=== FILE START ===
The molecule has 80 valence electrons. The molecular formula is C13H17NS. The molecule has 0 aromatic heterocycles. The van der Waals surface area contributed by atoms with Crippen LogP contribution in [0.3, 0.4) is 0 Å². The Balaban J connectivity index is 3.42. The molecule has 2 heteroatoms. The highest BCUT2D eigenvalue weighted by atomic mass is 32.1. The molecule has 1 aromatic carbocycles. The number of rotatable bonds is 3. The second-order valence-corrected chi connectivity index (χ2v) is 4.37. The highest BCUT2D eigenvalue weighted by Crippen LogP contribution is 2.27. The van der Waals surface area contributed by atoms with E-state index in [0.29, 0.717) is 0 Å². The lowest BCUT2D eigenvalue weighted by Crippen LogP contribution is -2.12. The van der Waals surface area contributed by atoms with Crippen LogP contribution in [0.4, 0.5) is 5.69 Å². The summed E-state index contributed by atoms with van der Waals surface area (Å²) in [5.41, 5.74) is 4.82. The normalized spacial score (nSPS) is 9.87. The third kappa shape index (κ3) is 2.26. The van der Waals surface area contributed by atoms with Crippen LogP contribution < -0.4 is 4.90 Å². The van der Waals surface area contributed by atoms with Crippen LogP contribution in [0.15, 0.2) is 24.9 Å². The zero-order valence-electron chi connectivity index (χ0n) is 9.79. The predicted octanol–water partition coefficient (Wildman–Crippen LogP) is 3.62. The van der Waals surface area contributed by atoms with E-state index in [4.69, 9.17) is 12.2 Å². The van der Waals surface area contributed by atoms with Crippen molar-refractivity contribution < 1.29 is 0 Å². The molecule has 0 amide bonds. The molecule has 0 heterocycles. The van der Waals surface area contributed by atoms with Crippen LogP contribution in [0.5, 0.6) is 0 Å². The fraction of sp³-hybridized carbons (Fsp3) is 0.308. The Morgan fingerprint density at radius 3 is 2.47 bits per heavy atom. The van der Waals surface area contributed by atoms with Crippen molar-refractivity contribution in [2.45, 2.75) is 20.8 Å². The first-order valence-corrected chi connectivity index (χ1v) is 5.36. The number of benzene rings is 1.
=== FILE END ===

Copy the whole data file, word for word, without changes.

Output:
The molecule has 80 valence electrons. The molecular formula is C13H17NS. The molecule has 0 aromatic heterocycles. The van der Waals surface area contributed by atoms with Crippen LogP contribution in [0.3, 0.4) is 0 Å². The Balaban J connectivity index is 3.42. The molecule has 2 heteroatoms. The highest BCUT2D eigenvalue weighted by atomic mass is 32.1. The molecule has 1 aromatic carbocycles. The number of rotatable bonds is 3. The second-order valence-corrected chi connectivity index (χ2v) is 4.37. The highest BCUT2D eigenvalue weighted by Crippen LogP contribution is 2.27. The van der Waals surface area contributed by atoms with E-state index in [0.29, 0.717) is 0 Å². The lowest BCUT2D eigenvalue weighted by Crippen LogP contribution is -2.12. The van der Waals surface area contributed by atoms with Crippen LogP contribution in [0.4, 0.5) is 5.69 Å². The summed E-state index contributed by atoms with van der Waals surface area (Å²) in [5.41, 5.74) is 4.82. The normalized spacial score (nSPS) is 9.87. The third kappa shape index (κ3) is 2.26. The van der Waals surface area contributed by atoms with Crippen LogP contribution < -0.4 is 4.90 Å². The van der Waals surface area contributed by atoms with Crippen LogP contribution in [0.15, 0.2) is 24.9 Å². The zero-order valence-electron chi connectivity index (χ0n) is 9.79. The predicted octanol–water partition coefficient (Wildman–Crippen LogP) is 3.62. The van der Waals surface area contributed by atoms with E-state index in [4.69, 9.17) is 12.2 Å². The van der Waals surface area contributed by atoms with Crippen molar-refractivity contribution < 1.29 is 0 Å². The molecule has 0 amide bonds. The molecule has 0 heterocycles. The van der Waals surface area contributed by atoms with Crippen LogP contribution in [0.5, 0.6) is 0 Å². The fraction of sp³-hybridized carbons (Fsp3) is 0.308. The Morgan fingerprint density at radius 3 is 2.47 bits per heavy atom. The van der Waals surface area contributed by atoms with Crippen molar-refractivity contribution in [2.45, 2.75) is 20.8 Å². The first-order valence-corrected chi connectivity index (χ1v) is 5.36. The number of benzene rings is 1.